But while it might seem like the company is giving away its high-value intellectual property at a time when Amazon, Google, and Microsoft have made the public cloud market ultra-competitive, Bryan Cantrill, the company’s chief technology officer, actually has some very smart justifications for the move, which he spelled out in a blog post.

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Joyent and Canonical to open source container technologies

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OSS

Joyent and Canonical are the latest cloud firms to open source their container technologies.

Joyent, which recently raised $15m in funding, announced a container-based cloud-hosting platform that could be used as the basis for running large-scale, big-data tasks

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Also: Joyent Makes Open Source Private Cloud Container Platform Available

Companies Are Finally Learning To Share—The Open Source Way

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OSS

What may be new is a willingness to actually engage in open source, rather than simply use it.

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Root access for students at Penn Manor

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OSS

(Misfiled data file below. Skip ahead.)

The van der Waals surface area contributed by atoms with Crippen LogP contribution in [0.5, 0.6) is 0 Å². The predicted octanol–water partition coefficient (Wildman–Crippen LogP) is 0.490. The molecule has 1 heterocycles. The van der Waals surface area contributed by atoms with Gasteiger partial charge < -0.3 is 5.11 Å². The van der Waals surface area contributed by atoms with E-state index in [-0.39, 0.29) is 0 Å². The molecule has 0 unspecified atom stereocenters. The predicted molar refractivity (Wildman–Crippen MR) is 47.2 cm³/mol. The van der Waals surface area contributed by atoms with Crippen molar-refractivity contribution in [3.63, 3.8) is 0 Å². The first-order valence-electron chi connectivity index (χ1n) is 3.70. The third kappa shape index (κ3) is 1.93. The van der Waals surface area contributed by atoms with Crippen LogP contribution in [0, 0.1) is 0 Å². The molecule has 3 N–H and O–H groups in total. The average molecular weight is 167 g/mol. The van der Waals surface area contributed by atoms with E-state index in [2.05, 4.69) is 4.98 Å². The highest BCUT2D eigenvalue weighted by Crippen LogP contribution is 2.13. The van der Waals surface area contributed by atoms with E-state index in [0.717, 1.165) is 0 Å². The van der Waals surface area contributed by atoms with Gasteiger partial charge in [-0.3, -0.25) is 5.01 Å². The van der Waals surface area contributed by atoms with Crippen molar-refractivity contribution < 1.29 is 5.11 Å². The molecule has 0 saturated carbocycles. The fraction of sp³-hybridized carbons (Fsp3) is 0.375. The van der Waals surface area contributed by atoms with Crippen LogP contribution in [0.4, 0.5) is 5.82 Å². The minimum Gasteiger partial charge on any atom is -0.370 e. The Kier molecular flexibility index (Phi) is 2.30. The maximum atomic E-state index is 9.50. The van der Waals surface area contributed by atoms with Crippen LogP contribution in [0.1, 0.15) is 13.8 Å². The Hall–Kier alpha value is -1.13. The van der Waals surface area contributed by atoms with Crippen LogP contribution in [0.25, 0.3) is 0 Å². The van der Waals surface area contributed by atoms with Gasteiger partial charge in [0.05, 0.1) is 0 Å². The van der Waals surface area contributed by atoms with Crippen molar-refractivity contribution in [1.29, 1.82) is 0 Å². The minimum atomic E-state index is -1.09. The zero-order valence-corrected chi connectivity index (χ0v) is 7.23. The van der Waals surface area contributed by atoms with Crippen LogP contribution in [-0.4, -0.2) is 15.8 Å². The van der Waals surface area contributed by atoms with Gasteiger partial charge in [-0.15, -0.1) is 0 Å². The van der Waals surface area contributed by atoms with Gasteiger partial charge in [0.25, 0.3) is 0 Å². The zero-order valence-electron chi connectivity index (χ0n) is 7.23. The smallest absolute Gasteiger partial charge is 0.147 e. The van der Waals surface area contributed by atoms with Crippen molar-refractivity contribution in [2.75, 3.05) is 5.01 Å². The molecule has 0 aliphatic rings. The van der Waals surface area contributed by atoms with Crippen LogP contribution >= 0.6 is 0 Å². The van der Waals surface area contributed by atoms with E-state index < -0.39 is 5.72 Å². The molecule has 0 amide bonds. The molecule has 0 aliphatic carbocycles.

So, what is Penn Manor doing differently? First, they’re doing everything with open source. They use Koha, Moodle, Linux, WordPress, Ubuntu, OwnCloud, SIPfoundry, and VirtualBox.

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OpenStack: Distribution or service?

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Server
OSS

OpenStack cloud technology is getting very popular, but how should your business use it: By deploying an OpenStack distribution in your servers or data center, or by using it as a service from a service provider?

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Joyent open-sources its core technology

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OSS

Not all the action is happening at the OpenStack Summit in Paris. In a bold move, cloud specialist Joyent has announced it's open-sourcing its core technology. That includes software that competes directly with OpenStack and enables high-performance use of container technology like Docker. The newly open projects enable easy management of containers at scale.